The Academic Health Center Responds to Carl Elliott's Media Outreach
In his work appearing in the latest issue of Mother Jones magazine, as well as cited on MinnPost and discussed recently on Minnesota Public Radio, University of Minnesota faculty member Dr. Carl Elliott raises serious concerns and levies a number of allegations toward the University of Minnesota, select members of our faculty, and our institutional review board.
We were aware of the Mother Jones article before its publication, and have followed Dr. Elliott’s media outreach on the subject. Prior to the release of the Mother Jones article, University officials did approach the publication about the opportunity to provide a counter-viewpoint piece, but we were denied that opportunity.
Consistent with our University’s tradition of encouraging a wide diversity of viewpoints and perspectives, we support Dr. Elliott in raising some important issues. The protection of the rights of individuals who participate in clinical research is fundamental to the clinical research enterprise. Indeed, our system of clinical research is predicated on public trust that policies and practices are in place to assure that such protections will be carried out appropriately. The University of Minnesota takes these responsibilities very seriously, and is recognized as a national leader in its commitment to stringent oversight of research on human subjects. For these reasons we take seriously the concerns raised by Prof. Elliott, and value an academic environment in which he and others of our colleagues can raise issues critically, and, we hope, constructively.
In this spirit we would like to share a few facts that are not clear through Dr. Elliott’s recent media efforts.
As Elliot himself acknowledges in the Mother Jones article – but overlooked on Minnesota Public Radio – the issues raised in the article in question have been reviewed by Federal, State, and academic bodies over the last five years, including the FDA, the Hennepin County District Court, the Board of Medical Practice and Minnesota Attorney General’s office, and the University and its IRB. None found fault with the University, none found fault with the involved faculty, and none found any causal link between the Café trial and the unfortunate death of Dan Markingson.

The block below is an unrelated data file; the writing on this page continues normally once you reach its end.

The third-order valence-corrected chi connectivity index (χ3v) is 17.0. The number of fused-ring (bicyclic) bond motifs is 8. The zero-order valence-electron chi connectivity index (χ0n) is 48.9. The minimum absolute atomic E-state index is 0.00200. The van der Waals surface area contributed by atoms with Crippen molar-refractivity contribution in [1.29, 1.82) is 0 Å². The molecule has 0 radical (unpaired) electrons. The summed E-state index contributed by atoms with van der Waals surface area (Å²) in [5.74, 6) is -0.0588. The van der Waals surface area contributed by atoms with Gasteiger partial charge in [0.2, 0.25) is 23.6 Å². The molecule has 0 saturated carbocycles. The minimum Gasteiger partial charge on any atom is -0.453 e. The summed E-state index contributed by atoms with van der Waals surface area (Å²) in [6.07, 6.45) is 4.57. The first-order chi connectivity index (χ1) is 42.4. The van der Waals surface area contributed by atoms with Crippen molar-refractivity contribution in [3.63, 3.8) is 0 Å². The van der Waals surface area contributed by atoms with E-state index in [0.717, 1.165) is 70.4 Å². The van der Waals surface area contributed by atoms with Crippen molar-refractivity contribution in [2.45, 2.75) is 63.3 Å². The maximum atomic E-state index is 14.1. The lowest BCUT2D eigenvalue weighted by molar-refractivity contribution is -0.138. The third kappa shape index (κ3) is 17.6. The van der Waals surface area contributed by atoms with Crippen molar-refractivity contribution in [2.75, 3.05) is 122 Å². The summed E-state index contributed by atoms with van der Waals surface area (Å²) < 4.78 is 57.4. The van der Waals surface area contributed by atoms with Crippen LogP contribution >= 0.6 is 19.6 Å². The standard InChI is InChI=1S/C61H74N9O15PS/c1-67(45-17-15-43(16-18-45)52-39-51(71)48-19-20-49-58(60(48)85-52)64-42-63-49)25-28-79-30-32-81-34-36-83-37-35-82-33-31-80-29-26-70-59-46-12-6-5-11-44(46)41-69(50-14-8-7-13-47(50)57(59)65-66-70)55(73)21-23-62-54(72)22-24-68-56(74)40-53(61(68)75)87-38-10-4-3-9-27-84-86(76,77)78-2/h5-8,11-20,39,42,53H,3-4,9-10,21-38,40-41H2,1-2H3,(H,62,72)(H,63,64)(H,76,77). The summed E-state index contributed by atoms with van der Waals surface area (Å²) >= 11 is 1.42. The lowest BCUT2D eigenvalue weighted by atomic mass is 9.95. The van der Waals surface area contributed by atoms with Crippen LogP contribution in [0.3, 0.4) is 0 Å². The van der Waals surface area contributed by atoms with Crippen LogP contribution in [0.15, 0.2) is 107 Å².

We recognize, of course, that none of these investigations and reviews can provide complete comfort or closure to Dan’s mother and family, and the University community offers its sincere condolences to them on their painful loss.
Readers should understand that, contrary to Dr. Elliot's assertions, the University did not sue Mary Weiss. Ms. Weiss brought suit against the University and others. Following the conclusion of any civil case in Minnesota courts, the prevailing party is entitled to recover certain out-of-pocket costs (not including attorney’s fees) as determined by the court. In this case, the University prevailed and its costs were submitted to the court for review in accordance with routine civil court procedure. Subsequently , when the parties determined that there would be no further court proceedings, the University voluntarily withdrew its claim to recover its costs before any award was made by the court.
Faculty in our department of psychiatry have made great progress in pursuit of effective treatments for mental health disease. The department’s work – much through clinical trial efforts – has made a significant impact through its community clinical outreach and treatment programs. However, these conditions remain today among the most difficult to manage and treat. It is that challenge which our psychiatry faculty is seeking to address with its clinical research.
Lastly, as was widely reported, the University of Minnesota adopted a conflict of interest policy earlier this month (August). Dr. Elliott’s assertion that the medical school was “dropped” from this policy is completely inaccurate. On the contrary, this policy was expanded to the whole Academic Health Center. Click here to read a copy of the policy.
---Mark B. Rotenberg, General Counsel